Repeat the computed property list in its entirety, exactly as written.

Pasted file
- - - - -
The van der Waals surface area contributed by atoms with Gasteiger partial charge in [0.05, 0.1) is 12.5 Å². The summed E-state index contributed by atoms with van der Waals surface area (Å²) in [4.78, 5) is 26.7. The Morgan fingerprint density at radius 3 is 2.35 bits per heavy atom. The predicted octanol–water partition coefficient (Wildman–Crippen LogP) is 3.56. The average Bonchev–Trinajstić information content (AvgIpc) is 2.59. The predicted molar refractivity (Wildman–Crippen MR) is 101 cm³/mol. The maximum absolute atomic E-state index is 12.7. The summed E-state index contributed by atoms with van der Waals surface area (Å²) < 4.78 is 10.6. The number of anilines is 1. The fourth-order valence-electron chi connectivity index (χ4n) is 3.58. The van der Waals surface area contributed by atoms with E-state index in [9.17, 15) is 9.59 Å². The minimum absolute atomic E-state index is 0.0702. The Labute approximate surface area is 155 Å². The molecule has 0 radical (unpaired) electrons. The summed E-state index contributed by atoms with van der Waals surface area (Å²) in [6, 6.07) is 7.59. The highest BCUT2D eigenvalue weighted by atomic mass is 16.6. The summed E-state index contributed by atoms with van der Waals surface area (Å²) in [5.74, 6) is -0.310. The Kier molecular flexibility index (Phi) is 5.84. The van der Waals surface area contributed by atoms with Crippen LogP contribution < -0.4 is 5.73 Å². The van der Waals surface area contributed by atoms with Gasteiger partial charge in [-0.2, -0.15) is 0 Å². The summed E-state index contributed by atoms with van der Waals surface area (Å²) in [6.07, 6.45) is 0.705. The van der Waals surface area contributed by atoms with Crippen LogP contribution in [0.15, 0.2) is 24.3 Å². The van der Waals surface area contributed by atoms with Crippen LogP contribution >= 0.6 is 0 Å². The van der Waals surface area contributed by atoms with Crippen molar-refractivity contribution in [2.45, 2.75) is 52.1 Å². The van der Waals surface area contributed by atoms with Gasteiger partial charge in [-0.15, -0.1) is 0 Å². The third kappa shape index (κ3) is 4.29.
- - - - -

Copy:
The van der Waals surface area contributed by atoms with Gasteiger partial charge in [0.05, 0.1) is 12.5 Å². The summed E-state index contributed by atoms with van der Waals surface area (Å²) in [4.78, 5) is 26.7. The Morgan fingerprint density at radius 3 is 2.35 bits per heavy atom. The predicted octanol–water partition coefficient (Wildman–Crippen LogP) is 3.56. The average Bonchev–Trinajstić information content (AvgIpc) is 2.59. The predicted molar refractivity (Wildman–Crippen MR) is 101 cm³/mol. The maximum absolute atomic E-state index is 12.7. The summed E-state index contributed by atoms with van der Waals surface area (Å²) < 4.78 is 10.6. The number of anilines is 1. The fourth-order valence-electron chi connectivity index (χ4n) is 3.58. The van der Waals surface area contributed by atoms with E-state index in [9.17, 15) is 9.59 Å². The minimum absolute atomic E-state index is 0.0702. The Labute approximate surface area is 155 Å². The molecule has 0 radical (unpaired) electrons. The summed E-state index contributed by atoms with van der Waals surface area (Å²) in [6, 6.07) is 7.59. The highest BCUT2D eigenvalue weighted by atomic mass is 16.6. The summed E-state index contributed by atoms with van der Waals surface area (Å²) in [5.74, 6) is -0.310. The Kier molecular flexibility index (Phi) is 5.84. The van der Waals surface area contributed by atoms with Crippen LogP contribution < -0.4 is 5.73 Å². The van der Waals surface area contributed by atoms with Gasteiger partial charge in [-0.2, -0.15) is 0 Å². The summed E-state index contributed by atoms with van der Waals surface area (Å²) in [6.07, 6.45) is 0.705. The van der Waals surface area contributed by atoms with Crippen LogP contribution in [0.15, 0.2) is 24.3 Å². The van der Waals surface area contributed by atoms with Crippen LogP contribution >= 0.6 is 0 Å². The van der Waals surface area contributed by atoms with Crippen molar-refractivity contribution in [2.45, 2.75) is 52.1 Å². The van der Waals surface area contributed by atoms with Gasteiger partial charge in [-0.15, -0.1) is 0 Å². The third kappa shape index (κ3) is 4.29.